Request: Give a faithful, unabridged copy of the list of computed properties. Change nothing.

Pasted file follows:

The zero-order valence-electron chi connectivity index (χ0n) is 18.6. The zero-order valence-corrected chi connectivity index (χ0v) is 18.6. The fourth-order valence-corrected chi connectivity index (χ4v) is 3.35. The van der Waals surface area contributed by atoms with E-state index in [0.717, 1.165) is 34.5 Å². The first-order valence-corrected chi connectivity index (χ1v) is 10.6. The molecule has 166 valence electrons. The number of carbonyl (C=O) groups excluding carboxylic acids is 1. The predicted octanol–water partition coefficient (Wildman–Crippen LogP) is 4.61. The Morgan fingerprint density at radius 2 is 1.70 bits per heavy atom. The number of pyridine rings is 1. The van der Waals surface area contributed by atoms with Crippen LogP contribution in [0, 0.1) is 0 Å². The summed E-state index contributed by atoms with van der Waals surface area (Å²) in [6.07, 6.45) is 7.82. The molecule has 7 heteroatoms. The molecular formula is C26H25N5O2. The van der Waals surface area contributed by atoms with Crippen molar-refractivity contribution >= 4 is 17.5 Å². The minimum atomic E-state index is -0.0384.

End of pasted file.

The zero-order valence-electron chi connectivity index (χ0n) is 18.6. The zero-order valence-corrected chi connectivity index (χ0v) is 18.6. The fourth-order valence-corrected chi connectivity index (χ4v) is 3.35. The van der Waals surface area contributed by atoms with E-state index in [0.717, 1.165) is 34.5 Å². The first-order valence-corrected chi connectivity index (χ1v) is 10.6. The molecule has 166 valence electrons. The number of carbonyl (C=O) groups excluding carboxylic acids is 1. The predicted octanol–water partition coefficient (Wildman–Crippen LogP) is 4.61. The Morgan fingerprint density at radius 2 is 1.70 bits per heavy atom. The number of pyridine rings is 1. The van der Waals surface area contributed by atoms with Crippen LogP contribution in [0, 0.1) is 0 Å². The summed E-state index contributed by atoms with van der Waals surface area (Å²) in [6.07, 6.45) is 7.82. The molecule has 7 heteroatoms. The molecular formula is C26H25N5O2. The van der Waals surface area contributed by atoms with Crippen molar-refractivity contribution >= 4 is 17.5 Å². The minimum atomic E-state index is -0.0384.